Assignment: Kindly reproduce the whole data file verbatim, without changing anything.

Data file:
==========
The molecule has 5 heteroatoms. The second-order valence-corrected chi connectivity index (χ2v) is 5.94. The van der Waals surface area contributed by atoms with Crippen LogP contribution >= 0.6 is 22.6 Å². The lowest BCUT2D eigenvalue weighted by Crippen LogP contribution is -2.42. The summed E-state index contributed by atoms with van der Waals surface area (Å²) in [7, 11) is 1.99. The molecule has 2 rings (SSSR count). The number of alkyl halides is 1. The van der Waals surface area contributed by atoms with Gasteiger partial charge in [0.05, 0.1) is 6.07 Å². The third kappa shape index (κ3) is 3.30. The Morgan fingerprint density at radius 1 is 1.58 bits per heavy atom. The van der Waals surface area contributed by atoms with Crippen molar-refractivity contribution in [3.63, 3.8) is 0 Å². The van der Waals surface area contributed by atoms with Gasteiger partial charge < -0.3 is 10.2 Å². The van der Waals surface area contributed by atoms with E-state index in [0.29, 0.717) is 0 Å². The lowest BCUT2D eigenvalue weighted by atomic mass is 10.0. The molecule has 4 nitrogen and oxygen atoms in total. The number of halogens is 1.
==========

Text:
The molecule has 5 heteroatoms. The second-order valence-corrected chi connectivity index (χ2v) is 5.94. The van der Waals surface area contributed by atoms with Crippen LogP contribution >= 0.6 is 22.6 Å². The lowest BCUT2D eigenvalue weighted by Crippen LogP contribution is -2.42. The summed E-state index contributed by atoms with van der Waals surface area (Å²) in [7, 11) is 1.99. The molecule has 2 rings (SSSR count). The number of alkyl halides is 1. The van der Waals surface area contributed by atoms with Gasteiger partial charge in [0.05, 0.1) is 6.07 Å². The third kappa shape index (κ3) is 3.30. The Morgan fingerprint density at radius 1 is 1.58 bits per heavy atom. The van der Waals surface area contributed by atoms with Crippen molar-refractivity contribution in [3.63, 3.8) is 0 Å². The van der Waals surface area contributed by atoms with Gasteiger partial charge < -0.3 is 10.2 Å². The van der Waals surface area contributed by atoms with E-state index in [0.29, 0.717) is 0 Å². The lowest BCUT2D eigenvalue weighted by atomic mass is 10.0. The molecule has 4 nitrogen and oxygen atoms in total. The number of halogens is 1.